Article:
Immortality

Several of the most intriguing accounts in all of Scripture involve men who, as far as we know, did not die.

Consider the case of Enoch, Adam’s great, great, great, great grandson. One day, Genesis 5.23 tells us, Enoch “was not, for God took him.” End of story.

How can this be? To understand it, we have to read the history of Adam and of his descendants. Genesis 5 embarks on a long narrative of the genealogy of Noah, from Adam through Seth, who was born “when Adam had lived 130 years.” At the time of Seth’s first-born son, Scripture says, “people began to call upon the name of the LORD.” What follows is the record of Adam’s descendants spanning from Seth to Noah.

Adam, who lived 930 years, was still very much alive when his great, great, great, great grandson, Enoch, was born. Although Genesis (5.21-24) devotes a mere four verses to the life of Enoch, the passage presents a transfixing set of facts about this incredible man. Twice, Genesis tells us, “Enoch walked with God,” meaning Enoch had close fellowship with God. The verb walked, in the sense of walking in close fellowship, is similarly used in Genesis 6 to describe Enoch’s great-grandson, Noah.

Genesis 5.24 concludes the account of Enoch with one of the most puzzling clauses in all of scripture: “then he was not, for God took him.” Why? “By faith Enoch was translated not to see death,” the author of the book of Hebrews explains. “For before the translation, he was commended to have pleased God.”

Then there’s the remarkable account of the great prophet, Elijah. As Elijah and his protégé, Elisha, were walking, according to 2 Kings 2, “chariots of fire and horses of fire separated the two of them.” Then “Elijah went up by a whirlwind into heaven.” Elijah later appears with Moses in the transfiguration of Jesus (Matthew 17.3, Mark 9.4, Luke 9.30).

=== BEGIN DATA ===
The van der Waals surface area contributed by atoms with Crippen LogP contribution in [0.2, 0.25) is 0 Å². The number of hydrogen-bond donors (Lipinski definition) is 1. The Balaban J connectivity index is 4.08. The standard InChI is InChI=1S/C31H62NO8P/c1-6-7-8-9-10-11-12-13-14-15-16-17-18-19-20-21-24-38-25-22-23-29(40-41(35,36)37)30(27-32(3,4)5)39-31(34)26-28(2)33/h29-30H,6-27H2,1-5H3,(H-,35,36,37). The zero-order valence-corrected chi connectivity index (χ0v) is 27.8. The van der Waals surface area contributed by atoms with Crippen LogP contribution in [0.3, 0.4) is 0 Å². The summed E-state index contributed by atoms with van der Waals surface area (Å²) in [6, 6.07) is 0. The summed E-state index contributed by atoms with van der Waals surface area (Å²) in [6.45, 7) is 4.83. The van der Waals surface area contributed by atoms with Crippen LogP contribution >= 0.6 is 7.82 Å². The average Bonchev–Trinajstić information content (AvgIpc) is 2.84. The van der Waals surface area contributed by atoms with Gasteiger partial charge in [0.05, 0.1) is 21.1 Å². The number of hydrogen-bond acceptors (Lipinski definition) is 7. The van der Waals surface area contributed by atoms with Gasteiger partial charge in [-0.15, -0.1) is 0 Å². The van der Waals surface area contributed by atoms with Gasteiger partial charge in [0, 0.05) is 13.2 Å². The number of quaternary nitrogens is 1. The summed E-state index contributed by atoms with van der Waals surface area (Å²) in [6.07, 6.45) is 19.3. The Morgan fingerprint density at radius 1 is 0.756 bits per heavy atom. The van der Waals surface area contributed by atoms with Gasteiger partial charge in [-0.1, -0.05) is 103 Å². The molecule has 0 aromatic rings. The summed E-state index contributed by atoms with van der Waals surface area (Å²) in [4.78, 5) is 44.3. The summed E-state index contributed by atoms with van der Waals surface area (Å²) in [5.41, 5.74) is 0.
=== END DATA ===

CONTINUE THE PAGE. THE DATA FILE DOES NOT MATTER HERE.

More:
One other person we know didn’t die was Melchizedek, King of Salem and “priest of God Most High.” We meet Melchizedek in Genesis 14, blessing Abram after his triumph over four kings. Scripture mentions Melchizedek again in Psalm 110, which speaks of the coming Messiah: “The Lord has sworn and will not change his mind: ‘You are a priest forever, upon the order of Melchizedek.’”

Later, in the book of Hebrews, we learn the complete story of the significance of Melchizedek. “Without father, without mother, without genealogy, having neither beginning of days nor end of life, but rendered in the likeness of the Son of God, he remains a priest unto all time.” Here, the author of Hebrews clearly equates Melchizedek with Jesus, “having neither beginning of days nor end of life.” In fact, Melchizedek means “king of righteousness.” As with Enoch and Elijah, there is no record of Melchizedek’s death. What is certain, however, is that like Enoch and Eljah, he walked with God.

Like others who were faithful, Hebrews continues, “they acknowledged that they were strangers and exiles on the earth. Those who say such things show that they are seeking a country of their own. If they had been thinking of the country they had left, they would have had opportunity to return. Instead, they were longing for a better country, a heavenly one. Therefore God is not ashamed to be called their God, for He has prepared a city for them.”

That better country is the same realm Jesus had in mind when he proclaimed the good news of the Kingdom of God. He said: “The kingdom of God will not come with observable signs. Nor will people say, ‘Look, here it is,’ or ‘There it is.’ For you see, the kingdom of God is in your midst.”

The stories of Enoch, Melchizedek, Elijah, and others in the Hebrew bible were future tellings of the story of the Gospel — the good news about God’s love and forgiveness through the death and resurrection of Jesus, accomplisher of life eternal in the heavenly Kingdom over which he now reigns.

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